• Avatar Jaybird in reply to Jaybird says:

              @Bo, when I talk about the government not recognizing gay marriage, or busting dispensaries, or throwing pamphleteers in jail, these are things that are happening to individuals without their consent.

              When I talk about stuff like education, or welfare, or down the list, I’m talking about things that (most) everyone agrees ought to be around to some degree and stand in line for… even as it slowly damages them like a cancer. There’s a part of me that thinks that I, at least, would be better off if I didn’t have to subsidize this cancer and if the people in line were responsible for paying for it themselves, maybe they’d fight for a non-carcinogenic version.

              If you know what I mean.Report

        • Avatar Trumwill in reply to Jaybird says:

          @Jaybird, I think a good encapsulation of what you’re talking about was a piece in the Knoxville Sentinel. Comments with links don’t tend to go through, so google “African experience converts a socialist”. You have to consider the source (the opinioneer, not the philantropist I mean), but I think there’s something to the notion.Report

      • @Mark Thompson,

        It’s nor arbitrary. It’s having a nation. It’s a form of national solidarity. I think proximity (both in terms of physical and institutional) is a perfectly legitimate form of negotiation.

        I mean, it’s arbitrary in the sense that I would help out my brother if he was in a financial jam but would not help out some guy on the street even if I completely believed the story of the financial jam he says that he is in.

        The alternative to helping someone out within proximity is often not going to be helping out someone in a land far, far away. It’s buying a new iPod for yourself. I think this is a natural part of the human instinct. It sucks for the people far, far away, but it gives charity to those with some sort of relationship or connection within proximity.Report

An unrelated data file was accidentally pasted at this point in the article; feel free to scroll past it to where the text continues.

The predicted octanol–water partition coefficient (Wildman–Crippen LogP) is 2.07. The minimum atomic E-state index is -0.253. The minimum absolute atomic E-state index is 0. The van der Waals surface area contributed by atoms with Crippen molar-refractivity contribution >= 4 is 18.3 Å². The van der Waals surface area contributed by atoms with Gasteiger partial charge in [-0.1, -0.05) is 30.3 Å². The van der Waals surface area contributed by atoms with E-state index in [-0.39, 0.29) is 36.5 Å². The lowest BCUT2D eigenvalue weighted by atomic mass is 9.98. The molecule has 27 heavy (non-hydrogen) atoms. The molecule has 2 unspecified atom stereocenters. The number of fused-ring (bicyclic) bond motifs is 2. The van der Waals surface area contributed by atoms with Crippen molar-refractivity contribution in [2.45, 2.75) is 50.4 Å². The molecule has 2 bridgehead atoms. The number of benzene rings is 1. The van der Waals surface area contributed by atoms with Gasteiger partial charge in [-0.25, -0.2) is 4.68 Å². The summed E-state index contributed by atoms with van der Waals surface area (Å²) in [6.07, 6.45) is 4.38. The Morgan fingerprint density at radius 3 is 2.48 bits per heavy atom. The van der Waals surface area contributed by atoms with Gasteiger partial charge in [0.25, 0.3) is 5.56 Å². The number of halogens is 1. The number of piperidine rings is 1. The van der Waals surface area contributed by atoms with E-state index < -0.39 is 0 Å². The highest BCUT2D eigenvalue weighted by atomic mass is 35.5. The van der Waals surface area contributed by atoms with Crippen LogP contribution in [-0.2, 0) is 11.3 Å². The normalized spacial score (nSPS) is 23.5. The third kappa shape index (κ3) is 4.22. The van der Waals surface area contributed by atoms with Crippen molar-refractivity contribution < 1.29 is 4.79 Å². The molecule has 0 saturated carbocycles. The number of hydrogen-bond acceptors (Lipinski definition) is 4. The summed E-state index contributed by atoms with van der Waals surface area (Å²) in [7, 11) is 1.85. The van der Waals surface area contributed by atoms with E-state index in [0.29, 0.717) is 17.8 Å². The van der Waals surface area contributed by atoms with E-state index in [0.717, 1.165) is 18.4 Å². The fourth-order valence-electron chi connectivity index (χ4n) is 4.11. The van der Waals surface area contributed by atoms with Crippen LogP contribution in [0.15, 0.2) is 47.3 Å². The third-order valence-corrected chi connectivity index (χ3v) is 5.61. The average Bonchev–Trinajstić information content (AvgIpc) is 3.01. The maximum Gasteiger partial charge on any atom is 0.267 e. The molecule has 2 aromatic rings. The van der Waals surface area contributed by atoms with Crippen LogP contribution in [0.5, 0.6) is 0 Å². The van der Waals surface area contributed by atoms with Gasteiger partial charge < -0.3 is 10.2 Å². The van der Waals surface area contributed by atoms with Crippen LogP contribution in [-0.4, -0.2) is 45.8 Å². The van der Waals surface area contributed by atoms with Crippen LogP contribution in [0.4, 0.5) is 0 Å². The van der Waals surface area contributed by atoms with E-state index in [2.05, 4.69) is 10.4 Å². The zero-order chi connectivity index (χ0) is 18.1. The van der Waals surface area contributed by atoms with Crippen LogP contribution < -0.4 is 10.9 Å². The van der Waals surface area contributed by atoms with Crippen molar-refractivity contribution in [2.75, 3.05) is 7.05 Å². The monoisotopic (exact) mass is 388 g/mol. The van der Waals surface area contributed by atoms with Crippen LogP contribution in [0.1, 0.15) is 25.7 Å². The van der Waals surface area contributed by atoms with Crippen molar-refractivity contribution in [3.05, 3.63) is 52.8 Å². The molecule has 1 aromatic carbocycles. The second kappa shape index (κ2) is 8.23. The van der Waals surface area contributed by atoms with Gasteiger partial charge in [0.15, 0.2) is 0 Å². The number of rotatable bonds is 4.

6. Avatar Koz says:

    “Social safety nets and the taxes that support them are, ultimately, little more than an attempt to define property rights in such a way that the moral agency of those who would otherwise be deprived of their moral agency is restored.”

    To be honest I’m not really following the moral agency part of this argument and am skeptical of it. In the abstract, I think it’s an important part of personhood that everybody gets the same moral agency. As a practical matter cultural and economic factors are very important and can color our moral agency in obvious or subtle ways. I’m not sold on Mark’s theory of moral agency under socioeconomic pressure, but it’s probably as plausible as anything without digging on this significantly harder than I have.

    But there’s a particular practical angle to social safety nets that needs to be addressed. We need to think about safety nets in terms of what ought to be done and what can be done.